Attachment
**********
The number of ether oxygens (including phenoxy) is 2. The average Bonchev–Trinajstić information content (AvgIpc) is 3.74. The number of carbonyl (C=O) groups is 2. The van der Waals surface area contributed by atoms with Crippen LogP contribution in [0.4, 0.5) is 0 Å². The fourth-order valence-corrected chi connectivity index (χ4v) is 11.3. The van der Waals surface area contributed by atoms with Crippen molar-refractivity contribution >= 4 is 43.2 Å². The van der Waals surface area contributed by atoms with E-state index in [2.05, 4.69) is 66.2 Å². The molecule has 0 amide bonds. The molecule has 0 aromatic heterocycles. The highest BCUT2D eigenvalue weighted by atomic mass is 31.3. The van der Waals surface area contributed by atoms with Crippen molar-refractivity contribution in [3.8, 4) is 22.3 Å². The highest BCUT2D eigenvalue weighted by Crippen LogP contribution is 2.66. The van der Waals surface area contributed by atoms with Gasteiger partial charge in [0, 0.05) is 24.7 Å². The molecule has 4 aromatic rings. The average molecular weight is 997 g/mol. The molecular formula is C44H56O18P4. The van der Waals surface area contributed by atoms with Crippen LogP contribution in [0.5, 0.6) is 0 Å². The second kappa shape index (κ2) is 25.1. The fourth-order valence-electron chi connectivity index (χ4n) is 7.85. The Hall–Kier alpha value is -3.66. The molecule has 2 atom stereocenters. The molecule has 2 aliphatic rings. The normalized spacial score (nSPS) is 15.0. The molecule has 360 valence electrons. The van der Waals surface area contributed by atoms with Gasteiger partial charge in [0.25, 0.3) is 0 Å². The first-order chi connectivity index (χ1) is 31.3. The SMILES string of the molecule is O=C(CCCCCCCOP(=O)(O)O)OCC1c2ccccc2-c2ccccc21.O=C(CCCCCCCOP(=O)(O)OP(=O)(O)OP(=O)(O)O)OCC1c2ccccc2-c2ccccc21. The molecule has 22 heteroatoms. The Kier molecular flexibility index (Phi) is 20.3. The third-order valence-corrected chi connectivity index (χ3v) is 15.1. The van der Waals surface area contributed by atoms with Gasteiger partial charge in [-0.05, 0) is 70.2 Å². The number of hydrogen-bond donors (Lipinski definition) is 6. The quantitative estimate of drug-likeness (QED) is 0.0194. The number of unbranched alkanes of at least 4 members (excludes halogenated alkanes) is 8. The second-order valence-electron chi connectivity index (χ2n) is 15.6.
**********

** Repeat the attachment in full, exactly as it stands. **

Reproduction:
The number of ether oxygens (including phenoxy) is 2. The average Bonchev–Trinajstić information content (AvgIpc) is 3.74. The number of carbonyl (C=O) groups is 2. The van der Waals surface area contributed by atoms with Crippen LogP contribution in [0.4, 0.5) is 0 Å². The fourth-order valence-corrected chi connectivity index (χ4v) is 11.3. The van der Waals surface area contributed by atoms with Crippen molar-refractivity contribution >= 4 is 43.2 Å². The van der Waals surface area contributed by atoms with E-state index in [2.05, 4.69) is 66.2 Å². The molecule has 0 amide bonds. The molecule has 0 aromatic heterocycles. The highest BCUT2D eigenvalue weighted by atomic mass is 31.3. The van der Waals surface area contributed by atoms with Crippen molar-refractivity contribution in [3.8, 4) is 22.3 Å². The highest BCUT2D eigenvalue weighted by Crippen LogP contribution is 2.66. The van der Waals surface area contributed by atoms with Gasteiger partial charge in [0, 0.05) is 24.7 Å². The molecule has 4 aromatic rings. The average molecular weight is 997 g/mol. The molecular formula is C44H56O18P4. The van der Waals surface area contributed by atoms with Crippen LogP contribution in [0.5, 0.6) is 0 Å². The second kappa shape index (κ2) is 25.1. The fourth-order valence-electron chi connectivity index (χ4n) is 7.85. The Hall–Kier alpha value is -3.66. The molecule has 2 atom stereocenters. The molecule has 2 aliphatic rings. The normalized spacial score (nSPS) is 15.0. The molecule has 360 valence electrons. The van der Waals surface area contributed by atoms with Gasteiger partial charge in [0.25, 0.3) is 0 Å². The first-order chi connectivity index (χ1) is 31.3. The SMILES string of the molecule is O=C(CCCCCCCOP(=O)(O)O)OCC1c2ccccc2-c2ccccc21.O=C(CCCCCCCOP(=O)(O)OP(=O)(O)OP(=O)(O)O)OCC1c2ccccc2-c2ccccc21. The molecule has 22 heteroatoms. The Kier molecular flexibility index (Phi) is 20.3. The third-order valence-corrected chi connectivity index (χ3v) is 15.1. The van der Waals surface area contributed by atoms with Gasteiger partial charge in [-0.05, 0) is 70.2 Å². The number of hydrogen-bond donors (Lipinski definition) is 6. The quantitative estimate of drug-likeness (QED) is 0.0194. The number of unbranched alkanes of at least 4 members (excludes halogenated alkanes) is 8. The second-order valence-electron chi connectivity index (χ2n) is 15.6.